The Caucasus Boomerang

Agency WPS
What the Papers Say. Part B (Russia)
October 14, 2004, Thursday


SOURCE: Nezavisimaya Gazeta-Dipkurier, No. 12 (75), October 2004, pp.
1, 11

Anatoly Gordienko, Roman Ukolov

It’s a trend: waves of retaliatory violence sweep Russia in the
wake of every major terrorist act. There is another trend as well:
this anger is usually directed against people from the Caucasus. The
atrocity in St. Petersburg, where skinheads murdered a Tajik girl, is
probably the only exception. Usually, however, it is people from the
Caucasus who become the target. In the wake of the February bombing
in the Moscow metro, skinheads smashed up several stores belonging
to people from the Caucasus and battered a dozen newcomers. There
were many more attacks like that after the Rizhskaya explosion and
the tragedy in Beslan. Just about everyone – Armenians, Azerbaijanis,
Georgians – were attacked. Dzhamshid Amirov of Azerbaijan, a lawyer
with Mosyurtsentr, was murdered in Moscow. Forensic experts say
that Amirov was repeatedly stabbed. Moreover, Russian provinces are
following in the wake of Moscow skinheads and bigots. Several cafes
owned by Armenians and Azerbaijanis were smashed up in Yekaterinburg.
One was killed, two hospitalized. A teenage gang assaulted and
battered an Azerbaijan in Surgut on September 23. Shortly before
that, local skinheads attacked six people from the Caucasus. Three
died in the fight, and three were injured. Blood is usually shed
in such incidents, but not necessarily. Three summer cafes burned
down at Ostankino Park in Moscow not long ago. Specialists say it
was arson. The owners of the cafes, who are from Azerbaijan, deny
that the underworld was involved. Witnesses saw groups of aggressive
youths in the vicinity shortly before the incident.

Similar incidents took place in Uglich, Krasnoarmeisk, and some other
Russian cities and towns where existence of skinheads had never
even been suspected. The incident in Moscow metro in September is
particularly revealing. Youths aged 16 to 20 entered a train carriage
and assaulted a Tajik, an Azerbaijan, and an Armenian – screaming
“This is for the terrorist attacks!” Some of the assailants were
detained, criminal charges were laid. How many similar incidents have
never made it to public awareness is anyone’s guess.

According to official data, crime police divisions of the Interior
Ministry throughout Russia have recorded 398 extremist groups,
totalling about 19,500 members. One hundred and nineteen of them
call themselves skinheads. Ethnic-related crimes are something law
enforcement agencies prefer to avoid. In fact, even the existence of
skinhead gangs was denied until recently. Off the record, however,
police admit the gravity of the problem.

An officer of the criminal police division of the Moscow Municipal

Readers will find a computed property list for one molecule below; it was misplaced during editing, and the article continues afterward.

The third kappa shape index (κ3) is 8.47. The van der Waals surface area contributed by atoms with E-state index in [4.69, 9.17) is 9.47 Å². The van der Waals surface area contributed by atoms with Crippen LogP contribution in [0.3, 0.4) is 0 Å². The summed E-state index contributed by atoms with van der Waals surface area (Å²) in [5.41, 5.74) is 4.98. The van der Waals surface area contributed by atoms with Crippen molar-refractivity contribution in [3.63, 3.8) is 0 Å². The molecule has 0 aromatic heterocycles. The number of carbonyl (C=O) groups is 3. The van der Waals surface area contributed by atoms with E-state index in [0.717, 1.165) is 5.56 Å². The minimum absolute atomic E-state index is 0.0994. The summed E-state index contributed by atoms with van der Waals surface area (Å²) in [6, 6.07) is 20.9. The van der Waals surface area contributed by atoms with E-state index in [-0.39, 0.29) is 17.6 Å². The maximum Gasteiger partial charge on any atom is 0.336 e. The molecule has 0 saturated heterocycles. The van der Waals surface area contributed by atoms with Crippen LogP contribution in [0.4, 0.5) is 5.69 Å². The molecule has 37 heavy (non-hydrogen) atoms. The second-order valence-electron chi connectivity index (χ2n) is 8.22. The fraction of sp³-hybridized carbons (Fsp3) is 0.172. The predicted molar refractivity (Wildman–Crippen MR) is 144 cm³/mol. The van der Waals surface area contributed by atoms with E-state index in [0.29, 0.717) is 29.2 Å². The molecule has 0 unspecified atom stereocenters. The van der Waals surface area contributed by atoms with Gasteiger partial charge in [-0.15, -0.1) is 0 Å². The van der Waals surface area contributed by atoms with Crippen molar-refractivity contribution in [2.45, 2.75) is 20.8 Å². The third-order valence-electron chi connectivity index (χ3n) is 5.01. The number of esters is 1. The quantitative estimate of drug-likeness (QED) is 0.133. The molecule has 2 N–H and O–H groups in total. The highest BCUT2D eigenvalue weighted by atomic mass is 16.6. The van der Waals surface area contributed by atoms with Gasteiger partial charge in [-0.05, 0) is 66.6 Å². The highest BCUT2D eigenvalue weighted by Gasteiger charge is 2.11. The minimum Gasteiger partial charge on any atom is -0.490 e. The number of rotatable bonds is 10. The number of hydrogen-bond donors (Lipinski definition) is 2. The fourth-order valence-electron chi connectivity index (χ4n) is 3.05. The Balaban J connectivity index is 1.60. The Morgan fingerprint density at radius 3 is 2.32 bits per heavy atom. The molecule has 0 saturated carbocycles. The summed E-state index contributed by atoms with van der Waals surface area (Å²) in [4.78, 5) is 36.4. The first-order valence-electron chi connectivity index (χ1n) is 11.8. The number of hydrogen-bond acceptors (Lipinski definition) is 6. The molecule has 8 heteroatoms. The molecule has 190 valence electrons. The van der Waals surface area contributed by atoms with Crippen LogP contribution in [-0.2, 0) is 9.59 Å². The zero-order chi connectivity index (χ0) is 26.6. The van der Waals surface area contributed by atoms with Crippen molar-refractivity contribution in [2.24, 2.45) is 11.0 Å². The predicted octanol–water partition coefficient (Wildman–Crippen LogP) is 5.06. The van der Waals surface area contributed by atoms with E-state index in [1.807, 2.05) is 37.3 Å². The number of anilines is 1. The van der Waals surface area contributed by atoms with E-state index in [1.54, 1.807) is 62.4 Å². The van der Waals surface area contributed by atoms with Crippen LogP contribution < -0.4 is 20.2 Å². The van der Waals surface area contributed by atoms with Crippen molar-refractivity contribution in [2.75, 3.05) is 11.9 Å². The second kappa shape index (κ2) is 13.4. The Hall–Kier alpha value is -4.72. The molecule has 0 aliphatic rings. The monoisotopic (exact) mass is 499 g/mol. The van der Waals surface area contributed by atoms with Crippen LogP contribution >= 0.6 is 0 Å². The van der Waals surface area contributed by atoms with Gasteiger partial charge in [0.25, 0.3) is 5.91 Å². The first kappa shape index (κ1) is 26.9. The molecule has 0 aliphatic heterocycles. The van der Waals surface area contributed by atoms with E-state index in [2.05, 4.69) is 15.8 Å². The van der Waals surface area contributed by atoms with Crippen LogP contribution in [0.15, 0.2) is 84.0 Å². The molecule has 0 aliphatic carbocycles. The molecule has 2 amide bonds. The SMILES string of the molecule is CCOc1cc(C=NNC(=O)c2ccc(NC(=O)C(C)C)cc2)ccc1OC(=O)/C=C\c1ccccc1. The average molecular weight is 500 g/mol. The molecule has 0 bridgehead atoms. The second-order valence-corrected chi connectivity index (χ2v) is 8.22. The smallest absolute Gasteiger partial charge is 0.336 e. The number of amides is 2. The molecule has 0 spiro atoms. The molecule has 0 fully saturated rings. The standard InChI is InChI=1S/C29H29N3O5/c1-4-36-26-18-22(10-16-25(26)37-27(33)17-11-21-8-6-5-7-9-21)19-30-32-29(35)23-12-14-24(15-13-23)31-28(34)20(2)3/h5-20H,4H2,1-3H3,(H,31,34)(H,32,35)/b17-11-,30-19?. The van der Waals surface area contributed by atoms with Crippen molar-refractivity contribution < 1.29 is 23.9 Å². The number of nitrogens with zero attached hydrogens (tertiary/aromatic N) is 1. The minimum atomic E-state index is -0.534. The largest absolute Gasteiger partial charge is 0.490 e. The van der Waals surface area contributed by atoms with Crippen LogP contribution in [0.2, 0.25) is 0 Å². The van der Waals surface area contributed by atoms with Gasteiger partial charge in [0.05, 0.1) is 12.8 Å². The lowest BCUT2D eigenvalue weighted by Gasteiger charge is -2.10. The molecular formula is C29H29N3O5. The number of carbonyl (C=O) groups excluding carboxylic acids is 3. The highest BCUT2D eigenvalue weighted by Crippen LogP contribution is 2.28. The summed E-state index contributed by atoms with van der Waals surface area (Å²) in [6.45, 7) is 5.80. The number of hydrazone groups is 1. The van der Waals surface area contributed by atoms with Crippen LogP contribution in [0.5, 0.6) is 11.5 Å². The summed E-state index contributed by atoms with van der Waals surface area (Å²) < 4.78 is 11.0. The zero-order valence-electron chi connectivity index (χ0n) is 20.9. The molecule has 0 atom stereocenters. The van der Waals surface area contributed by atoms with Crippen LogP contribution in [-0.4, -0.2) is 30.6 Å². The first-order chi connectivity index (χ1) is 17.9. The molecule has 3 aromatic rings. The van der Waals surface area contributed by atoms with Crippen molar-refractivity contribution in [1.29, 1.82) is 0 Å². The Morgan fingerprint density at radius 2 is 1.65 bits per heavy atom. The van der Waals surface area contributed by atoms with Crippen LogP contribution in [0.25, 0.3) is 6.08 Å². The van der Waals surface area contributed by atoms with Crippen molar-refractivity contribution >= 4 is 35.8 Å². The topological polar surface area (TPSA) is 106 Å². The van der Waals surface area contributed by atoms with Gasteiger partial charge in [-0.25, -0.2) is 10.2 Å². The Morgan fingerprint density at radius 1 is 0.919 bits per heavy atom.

Directorate of Internal Affairs said, “An extremist or any other
organization exists when it has the boss, structure, charter, tasks,
and objectives. An organization like that may be outlawed, and its
leaders may find themselves facing charges. Otherwise, an organization
like that is referred to as “men from District 3” and looking for
leaders and ideologists there is a waste of time – there are only
implementators. Whenever there is no organization, there are but
“individuals” who express their protest against something in so ugly
a manner. Why they choose this particular form of protest is not a
question to us. The Criminal Code doesn’t say a word about shaven
heads. We cannot jail a person for shaving his head, can we?”

Invocation of Article 282 of the Criminal Code (incitement of
ethnic hatred) is another problem. More often than not skinheads or
whatever they call themselves are tried under articles pertaining
to hooliganism.

Vladimir Pribylovsky, president of the Panorama Information and
Surveys Center, says that ethnic groups as such do not fight one
another – only extremist gangs do. “Unfortunately, these gangs are
growing. According to various estimates, 40-50% of Russian citizens
are affected by xenophobia to some degree,” Pribylovsky said. Its
forms also vary. For example, the children of Moscow-based Chechens
graduate from universities and colleges but cannot find employment.
Some companies and organizations even request candidates to indicate
their ethnic origin in their job applications.

An opinion poll conducted in 128 Russian cities and towns, even before
the Rizhskaya bombing, shows that 46% of respondents support the idea
of tough restrictions on people from the Caucasus. In the wake of the
tragedy in Beslan, Yuri Popov, a member of the Moscow legislature,
proposed closing the city to people from “certain regions.” In fact,
statistics show that only 51% of crimes in Moscow are committed by
native Muscovites.

Raids against “foreigners” (particularly people from the Caucasus)
have become commonplace, something expected after every event related
– even remotely – to the Caucasus. Unfortunately, this intolerance
may backfire and generate aggression against the Russians in the
Caucasus. Raids under the slogan “Russia for Russians” breed extremism
in national republics and sovereign countries.

Eldar Kuliyev, adviser to the president of the Congress of Russian
Azerbaijanis, says there are about 200,000 ethnic Russians living
in Azerbaijan. “They are not bothered,” Kuliyev said. “Azerbaijan
cherishes the Russian language. Not a single Russian school was
closed there when Azerbaijan became a sovereign state. What is
happening here, in Russia, is unfortunately a sword that cuts two
ways. In every country there are people who don’t care about who
is truly to blame – people who act emotionally, on the spur of the
moment. Appropriate responses cannot be ruled out, particularly if
these processes continue in Russia gaining in scale.”

Translated by A. Ignatkin